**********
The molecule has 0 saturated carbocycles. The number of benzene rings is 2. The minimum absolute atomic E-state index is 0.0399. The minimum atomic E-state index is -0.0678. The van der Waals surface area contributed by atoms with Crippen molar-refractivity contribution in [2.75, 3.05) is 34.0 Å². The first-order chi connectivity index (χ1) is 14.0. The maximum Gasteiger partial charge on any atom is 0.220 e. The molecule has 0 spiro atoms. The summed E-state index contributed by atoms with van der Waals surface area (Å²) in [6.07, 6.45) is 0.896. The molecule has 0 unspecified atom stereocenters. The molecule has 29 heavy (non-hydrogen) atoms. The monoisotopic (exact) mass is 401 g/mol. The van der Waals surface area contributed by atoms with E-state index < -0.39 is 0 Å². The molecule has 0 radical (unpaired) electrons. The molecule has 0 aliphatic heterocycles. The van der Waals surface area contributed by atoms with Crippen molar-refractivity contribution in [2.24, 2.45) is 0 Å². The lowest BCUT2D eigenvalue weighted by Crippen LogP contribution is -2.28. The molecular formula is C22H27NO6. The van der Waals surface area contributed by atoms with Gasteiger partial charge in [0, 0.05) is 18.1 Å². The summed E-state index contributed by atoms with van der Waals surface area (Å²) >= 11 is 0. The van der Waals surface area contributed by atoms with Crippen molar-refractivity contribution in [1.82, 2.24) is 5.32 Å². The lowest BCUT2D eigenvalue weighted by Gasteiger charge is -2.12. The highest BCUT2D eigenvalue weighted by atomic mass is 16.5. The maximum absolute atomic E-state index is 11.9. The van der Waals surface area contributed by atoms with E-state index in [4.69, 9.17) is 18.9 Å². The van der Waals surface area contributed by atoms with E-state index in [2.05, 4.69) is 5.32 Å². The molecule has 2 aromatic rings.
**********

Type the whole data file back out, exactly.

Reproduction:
The molecule has 0 saturated carbocycles. The number of benzene rings is 2. The minimum absolute atomic E-state index is 0.0399. The minimum atomic E-state index is -0.0678. The van der Waals surface area contributed by atoms with Crippen molar-refractivity contribution in [2.75, 3.05) is 34.0 Å². The first-order chi connectivity index (χ1) is 14.0. The maximum Gasteiger partial charge on any atom is 0.220 e. The molecule has 0 spiro atoms. The summed E-state index contributed by atoms with van der Waals surface area (Å²) in [6.07, 6.45) is 0.896. The molecule has 0 unspecified atom stereocenters. The molecule has 29 heavy (non-hydrogen) atoms. The monoisotopic (exact) mass is 401 g/mol. The van der Waals surface area contributed by atoms with E-state index < -0.39 is 0 Å². The molecule has 0 radical (unpaired) electrons. The molecule has 0 aliphatic heterocycles. The van der Waals surface area contributed by atoms with Crippen molar-refractivity contribution in [2.24, 2.45) is 0 Å². The lowest BCUT2D eigenvalue weighted by Crippen LogP contribution is -2.28. The molecular formula is C22H27NO6. The van der Waals surface area contributed by atoms with Gasteiger partial charge in [0, 0.05) is 18.1 Å². The summed E-state index contributed by atoms with van der Waals surface area (Å²) >= 11 is 0. The van der Waals surface area contributed by atoms with Crippen molar-refractivity contribution in [1.82, 2.24) is 5.32 Å². The lowest BCUT2D eigenvalue weighted by Gasteiger charge is -2.12. The highest BCUT2D eigenvalue weighted by atomic mass is 16.5. The maximum absolute atomic E-state index is 11.9. The van der Waals surface area contributed by atoms with E-state index in [4.69, 9.17) is 18.9 Å². The van der Waals surface area contributed by atoms with E-state index in [2.05, 4.69) is 5.32 Å². The molecule has 2 aromatic rings.